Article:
Hall S - Divided City - The Crisis of London

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Published on open Democracy News Analysis (http://www.opendemocracy.net) Divided city: the crisis of London By Stuart Hall, Created 2004-10-27 23:00 In an article written in 2000 I posed what I called ‘the Multicultural question’. It runs something like this: What are the chances that we can construct in our cities shared, diverse, just, and egalitarian forms of common life, guaranteeing the full rights of democratic citizenship and participation to all on the basis of equality, whilst respecti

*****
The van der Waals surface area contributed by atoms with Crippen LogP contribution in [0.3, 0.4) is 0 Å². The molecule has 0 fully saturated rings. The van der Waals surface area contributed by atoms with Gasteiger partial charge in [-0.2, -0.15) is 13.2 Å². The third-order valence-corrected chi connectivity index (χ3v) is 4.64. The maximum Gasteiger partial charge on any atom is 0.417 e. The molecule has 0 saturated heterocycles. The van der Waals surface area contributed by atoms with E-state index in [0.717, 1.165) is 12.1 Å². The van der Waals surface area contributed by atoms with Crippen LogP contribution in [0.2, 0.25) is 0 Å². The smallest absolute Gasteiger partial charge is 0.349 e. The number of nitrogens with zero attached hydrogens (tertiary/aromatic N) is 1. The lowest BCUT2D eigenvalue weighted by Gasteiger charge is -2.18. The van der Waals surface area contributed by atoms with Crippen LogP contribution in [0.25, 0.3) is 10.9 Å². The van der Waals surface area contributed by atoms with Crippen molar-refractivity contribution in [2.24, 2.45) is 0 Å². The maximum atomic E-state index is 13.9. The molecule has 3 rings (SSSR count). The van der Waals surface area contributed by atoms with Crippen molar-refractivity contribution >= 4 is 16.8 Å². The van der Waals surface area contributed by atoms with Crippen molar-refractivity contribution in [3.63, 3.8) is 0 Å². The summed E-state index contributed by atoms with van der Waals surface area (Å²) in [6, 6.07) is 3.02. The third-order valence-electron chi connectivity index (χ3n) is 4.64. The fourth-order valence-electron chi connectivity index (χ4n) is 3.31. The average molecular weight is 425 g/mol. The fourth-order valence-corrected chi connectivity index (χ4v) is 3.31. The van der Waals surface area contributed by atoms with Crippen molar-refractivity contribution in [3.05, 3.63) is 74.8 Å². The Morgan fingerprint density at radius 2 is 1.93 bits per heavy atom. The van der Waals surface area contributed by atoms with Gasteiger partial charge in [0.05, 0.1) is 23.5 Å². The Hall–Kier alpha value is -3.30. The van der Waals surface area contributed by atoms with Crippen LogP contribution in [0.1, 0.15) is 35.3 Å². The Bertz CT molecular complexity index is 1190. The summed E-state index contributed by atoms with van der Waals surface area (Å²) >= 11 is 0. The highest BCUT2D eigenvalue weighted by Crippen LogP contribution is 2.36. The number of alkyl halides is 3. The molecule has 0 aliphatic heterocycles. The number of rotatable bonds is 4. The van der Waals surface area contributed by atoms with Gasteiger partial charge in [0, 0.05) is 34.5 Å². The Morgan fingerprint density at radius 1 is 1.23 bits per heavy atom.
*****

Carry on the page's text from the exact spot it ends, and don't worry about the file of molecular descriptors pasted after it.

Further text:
Published on open Democracy News Analysis (http://www.opendemocracy.net) Divided city: the crisis of London ByStuart Hall,Created 2004-10-27 23:00In an article written in 2000 I posed what I called ‘the Multicultural question’. It runs somethinglike this: What are the chances that we can construct in our cities shared, diverse, just, andegalitarian forms of common life, guaranteeing the full rights of democratic citizenship andparticipation to all on the basis of equality, whilst respecting the differences which inevitablycome about when peoples of different religions, cultures, histories, languages, and traditions areobliged to live together in the same shared space? At the time, despite the many evident tensions of modern city life, it was plausible to believe thatthe contemporary metropolitan city – cities like my own home, London – might be able to offer the model of a workable form of ethnic inter–culture, predicated on a practical cosmopolitanism.The outlook now, four years and a ‘war on terror’ later, is much less optimistic. The promise of the city, which David Theo Goldberg argues for in hiscontribution[0] to this debate, isincreasingly looking a broken one, and it is time to name the forces which are articulatedtogether in a process which is sub–dividing shared space into discrete, differentiated warringenclaves, before it is too late. My argument, though it applies to many cities across across theworld, will be focussed largely on the city I know best, London. A tale of many cities Cities are the product of their times. In the nineteenth and twentieth centuries, the great Englishcities were motors of industrial production and centres of world trade, commerce, and finance.Some – Bristol, Liverpool, London – were also integrated into the networks of imperial power and colonial trade: monuments to the imperial life of the nation. Later, cities became the sites for a modernist aesthetics of corporate power, a development more evident in New York’sskyscraper skyline and elsewhere in the US than in Europe, as the axis of world power shiftedwestwards. Western cities are no longer like this.The social and spatial configurations of London and other metropolitan cities have beensignificantly re–shaped in recent years by three forces above all – post–industrialisation,globalization and migration. The first is the uneven transition from an industrial to apost–industrial economy. Cities today not only embody this shift towards the service andinformation economy, but vividly represent the dislocations which have inevitably accompaniedthis process.The second is globalization. Of course, a kind of globalization has been in progress sinceEurope broke out of its confines towards the end of the fifteenth century, and began to constructthe beginnings of a world market and to explore, conquer, subdue by trade and naval power,and ultimately to colonize much of the rest of the globe. But the globalization I have in mind hereis that represented by the new forms of the ‘global’ economy, based on the multi–nationalcapitalist corporation and augmented financial flows, which began to emerge in the mid–1970s. Page 1 of 7  The third factor is migration, which is a consequence of the other two. What concerns meespecially is how the ethnic, social, and cultural diversity that results necessarily from migrationis changing the face of the modern urban landscape and reconfiguring the social divisions andconflicts characteristic of so–called ‘global’cities[1].These issues have to be addressed now in terms of what cities are becoming. Cities havealways been divided. They are divided by class and wealth, by rights to and over property, byoccupation and use, by life–style and culture, by race and nationality, ethnicity and religion, andby gender and sexuality. The template of these social divisions can be read into thedifferentiated zones of the city’s cartography. The boundaries between these spaces, however,have never been absolute. Enclaves merge and overlap at their invisible borders, shift andchange across time. The various zones, however distinctive to those who know how to ‘read’them, are never uniform in look or homogeneous in social composition. Differences edge, slide,and blur into one another. The city, as Walter Benjamin reminds us, is ‘porous[2]’.Intangible as these boundaries often are and maintained as they are by complex cultural andsocial codes, they tend nevertheless to divide the city into distinct clusters. On the other hand,cities also bring elements together and establish relations of interchange and exchange. Theyfunction as spatial magnets for different, converging streams of human activity. This is the basisof their often unplanned ‘cosmopolitanism[3]’. The points of convergence, as well as the routesand passages through and across them, are as significant as the spatially defined and sociallymaintained differences. Cities both divide and connect.For an assessment of how American space articulates race see David Theo Goldberg TheSpace of Multiculturalism (September 2004[3]). The new multicultural city The question is how  the cartography of the contemporary city is being re–configured under theimpact of globalization and migration. In significant ways, the old, hierarchical ordering of urbanspace seems to have disappeared for good. As Gary Bridge andSophie Watson[4] put it, intheir essay ‘City Economies’: “Global cities are a result of transactions that fragment space,such that we can no longer talk about global cities as whole cities – instead, what we have [are]bits of cities that are highly globalized – and bits juxtaposed that are completely cut out [from theglobalizing process].”The major forces driving these changes are the result of the new forms of globalization. Theyreflect the new division of labour, a result of the general decline of manufacturing in thedeveloped west and its trans–nationalization to other, less developed parts of the globe, withwhich corporate and financial centres in the west can remain connected through ‘space–timecondensations[5]’ which the new technologies of finance and communication make possible.These forces for change are associated with the dominance of the trans–national corporation,the renewed power of finance capital, the pace of global investment flows, currency switching,and the spread of a global consumer culture and media. These are the engines of the nowhegemonic deregulating, free–market, privatising, neo–liberal economic regime known inanother context as ‘the Washington Consensus[5]’ (to which New Labour in the UK is apaid–up, loyal, junior signatory). These forces constitute and define the true, substantialmeaning and content of that deceptive term ‘the global’ (which implies a parity it is designed notto deliver).For a debate over the contours and meaning of contemporary globalisation see David Held’sessay Globalisation the dangers and the answers (May 2004[5]) and responses from MartinWolf, Maria Cattaui, Patrick Bond, Roger Scruton, Megnard Desai andDavid Mepham[6]. Page 2 of 7  This is now the governing world system, rooted economically in the free play of deregulatedmarket forces, global capitalist penetration, the privatization of public goods, the monopoly of scarce or valuable resources, the dismantling of welfare and health programmes, and the lure of ‘free trade’ between profoundly unequal partners on a fundamentally skewed playing field. All this has severe consequences for global / multi–cultural cities, which are linked to this newworld–system of power through corporate global economic networks, rather than in their earlier function as the city bases of giant industrial firms, as centres of imperial investment, nationalgreatness, and colonial rule. Their characteristic new skyline is now increasingly dominated bythe corporate headquarters of globally–dispersed transnational companies, surrounded by their ancillary and supportive out–sourced dependencies in financial services, marketing, banking,investment, advertising, design, and information technologies. The urban architecture whichmirrors this shift is most paradigmatically to be found in London’sCanary Wharf[7]: corporate‘towers’ of glass and steel, functionally–exposed transparent cubes or architect–inspiredcucumber shaped pods now dominating financial centres and urban skylines around the globe.Meanwhile, the promises designed to make the poor complicit with their global fate – rising livingstandards, a more equal distribution of goods and life chances, an opportunity to compete onequal terms with the developed world, a fairer share of the world’s wealth – havecomprehensively failed to be delivered.The rapidly growing disparities between the ‘haves’ and the ‘have–nots’, which is glaringlyobvious at the global level (The UN–Habitat Report[8] recently reported that the global urbanpopulation increased by 36% in the 1990s and that there are 550 million urban slum dwellers in Asia, 187 million in Africa, and 128 million in Latin America and the Caribbean), are beingreproduced within the richest societies of the developed world. Following the long period of levelling incomes and wealth after World War Two –– the era of re–distributive welfare states –these inequalities rose exponentially after 1980. The gap between rich and poor in the UK iswider now than when New Labour took power in 1997.Reliance on market forces as the sole driver of global economic and social development hasbrought in its train insuperable problems: ecological and environmental disaster, the disruptionof the fragile balance of indigenous economies, the destruction of peasant farming and of subsistence agriculture, and the collapse of world commodity prices. The result has been rapidand unsustainable urbanisation and – coupled with collapsing post–colonial state regimes, civilunrest, and the militarization of ethnic conflict – the phenomenon of mass migration. Theseglobal disasters and the mass migrations they trigger are the invisible forces behind the only toovisible crisis of the metropolitan city.In earlier phases, the problems of religious, social, and cultural difference were largely kept at asafe distance from the metropolitan homelands of imperial systems. Today, the new kinds of differences whose deep, underlying causes we have sketched, intrude directly into the heart of the western metropolitan city, disturb, challenge and subvert the social and political space of itsurban centres, disrupt its long–settled class equilibrium, and subvert its relatively homogenouscultural character. They project the vexed issue of global poverty, social and religious pluralism,and cultural difference into the largely settled mono–cultural spaces of the Western metropolis. New kinds of space The global city has been significantly transformed by these forces. Manufacturing in Britain isnow in general decline, and large–scale industrial production no longer dominates city centres,governs their economies or defines the character and tempo of their social life. These are nowoften urban areas of extensive social deprivation and economic dislocation, endemic Page 3 of 7  unemployment, and environmental degradation as well as sites of a widespread social despair leading to the defensive mobilization of difference – and thus of ethnic tension, intra–classhostility, racial conflict, social alienation, and civil unrest.We can identify two types of London neighbourhood as typical of these degraded urban spaces:The first are run down inner urban areas in which the conflict is between an old white workingclass lamenting the loss of a golden and ethnically homogenous past and non–white immigrantsclaiming a right of place, often against one another. The second type consists of ‘white flight’suburbs and estates dominated by an aspirant working class or inward–looking middle classrepelled by what it sees as the replacement of a homely white nation by another land of ‘foreign’people and cultures. [Quote from Ash Amin, Ethnicity and the Multi–Cultural City  [9]]Both types of neighbourhood can be found in London. In between, there are many mixedneighbourhoods which seem relatively settled after years of patient negotiation, but which arenevertheless, in a subterranean and invisible way, ‘riddled with prejudice and conflict betweentheir varied ethnic groups’ (Amin).This article is an edited extract of the lecture ‘Divided Cities’ given by Stuart Hall as part of theOxford Amnesty Lectures series, see theirwebsite[10] for more information and upcominglectures. The ‘flashocracy’, the creatives and the rest No longer ‘the workshops of the world’, English cities have become the service centres, thefinancial and speculative investment engines and consumer retail hubs, of the global economy.The suited executives – those well–groomed, toned, and limousined corporate ‘heroes’ whosewell–fleshed faces adorn the business pages of the quality newspapers and magazines – areeither a new global entrepreneurial class or, alternatively, the remnants of an old stuffy one whohave undergone a make–over. They are equally ‘at home’ in New York, Los Angeles, HongKong, Kuala Lumpur or Tokyo as they are in London, or their country homes in Hampshire.Individually, their fortunes rise and fall but, as a class, they are installed as the permanentexecutive officers of the new global capitalism.Many wealthier executives now live well outside the city or in its increasingly gated enclaves andpied–à–terres. They are ‘cosmopolitan’ in orientation. They travel constantly for work andpleasure. They remain in touch, through the circuits of instant communication, with mobiletransnational elites elsewhere as they glide in comfort and style across the globe. They are ‘athome’ anywhere, and the more so since ‘elsewhere’ is increasingly like ‘here’, only more so.They are focussed on profit margins and share values, on restructuring core–businesses andabsorbing other companies.They are remorselessly attuned – and without a shadow of embarrassment – to salarysettlements unrelated to any calculable performance achievements, guaranteeing the steadysupply of staggering amounts of money for skiing holidays and private school fees. Their wivesor servants are fully occupied ferrying the children in SUVs to select and selective privateschools, those launch–pads to success. Fitzjohns Avenue in north–west London, where theremust be twelve or fifteen private primary schools and nurseries within a half–mile stretch of traffic–crammed road, is notorious with taxi drivers. The ‘school run’ brings an army of jeeps,with their ranch–like bumpers, some parked in driveways, others perched on the bank–sides,others still blithely reversing into on–coming traffic.This new global executive class are ‘flash, fast, fun, feckless, and fantastically frivolous’, as theeditor of  Tatler  , Geordie Greig – who should know – describes the ‘flashocracy[11]‘. Rapidly Page 4 of 7